Got a letter today from the ‘Marsden. It’s a copy of one that they’ve sent to my GP, which I requested as part of the (innovatively named) ‘Copying Letters to Patients’ initiative.
It’s always weird seeing the hospital letters; reading what
someone else has said about you to another third party. The medical parlance can
also be a bit confusing.
The one from Charing Cross last week though was pretty
positive and said that my tumour reduction from chemotherapy represented ‘an
excellent clinical response’.
The ‘Marsden letter was a follow on from that. It said that
I had ‘responded well to primary chemotherapy’ and that there is no lump ‘where
the tumour site was originally’. However, there are some ‘residual abnormal
areas’, so these are the bits that will be chopped out and tested. (Along with
any node tests/surgery that needs to be done)
It did unsettle me a bit seeing it all in writing; reading detailed
information about ‘sentinel node biopsy’ and ‘axillary dissection’ and knowing
that it was all about what they were going to do to me. I found myself getting
a bit teary.
However, more upsetting was when I read the letter to Mr P.
and happened to spot the summation of my case at the start of the letter:
3.3cm mass upper inner right breast
(diagnosed at Ealing Hospital), small breast
Small breast? SMALL
BREAST? Seriously, did that really need to part of my official clinical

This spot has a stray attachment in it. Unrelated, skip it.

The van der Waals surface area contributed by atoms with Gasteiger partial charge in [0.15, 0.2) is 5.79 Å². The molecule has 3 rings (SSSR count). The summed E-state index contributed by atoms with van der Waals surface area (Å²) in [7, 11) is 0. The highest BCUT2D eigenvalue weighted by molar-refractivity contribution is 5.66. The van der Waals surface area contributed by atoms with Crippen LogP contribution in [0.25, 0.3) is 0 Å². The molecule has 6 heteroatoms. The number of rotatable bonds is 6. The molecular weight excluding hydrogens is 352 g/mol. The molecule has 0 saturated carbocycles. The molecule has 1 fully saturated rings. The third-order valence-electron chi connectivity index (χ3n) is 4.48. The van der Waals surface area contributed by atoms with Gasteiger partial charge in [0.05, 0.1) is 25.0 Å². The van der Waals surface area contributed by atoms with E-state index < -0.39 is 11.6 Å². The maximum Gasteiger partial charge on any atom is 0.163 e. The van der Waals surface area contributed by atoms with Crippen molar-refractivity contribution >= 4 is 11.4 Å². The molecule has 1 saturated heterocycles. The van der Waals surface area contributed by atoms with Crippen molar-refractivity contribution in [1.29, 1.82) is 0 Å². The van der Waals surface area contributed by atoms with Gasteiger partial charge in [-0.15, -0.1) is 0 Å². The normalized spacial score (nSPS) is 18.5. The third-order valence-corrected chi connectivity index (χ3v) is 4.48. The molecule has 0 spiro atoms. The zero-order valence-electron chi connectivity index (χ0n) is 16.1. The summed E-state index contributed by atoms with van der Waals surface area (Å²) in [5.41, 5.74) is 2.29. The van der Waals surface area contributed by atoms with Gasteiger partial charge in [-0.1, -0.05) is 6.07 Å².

diagnosis?! Talk about adding insult to injury.
Anyway, my ‘small breast’ and I are going to the hospital
tomorrow for its pre-op assessment – blood test, ECG etc and to find out more
about what happens next week.
I’m also going to give some extra blood – I’m nice like that
– for a clinical research trial that they’re currently undertaking. It won’t
necessarily benefit me and won’t affect my treatment but if the results do show
up any significant genetic factors, then I think I will get told.
Either way, I think I should help out if I can. It’s vital for them to keep investigating and testing, so that new and even better treatments can be found.
Which is why events like 'Race for Life' are so important - that I know many of you have completed, or are currently training to take part in. All that fundraising will help Cancer Research and others to develop clinical tests and trials like this one.
So well done, all of you. And good luck!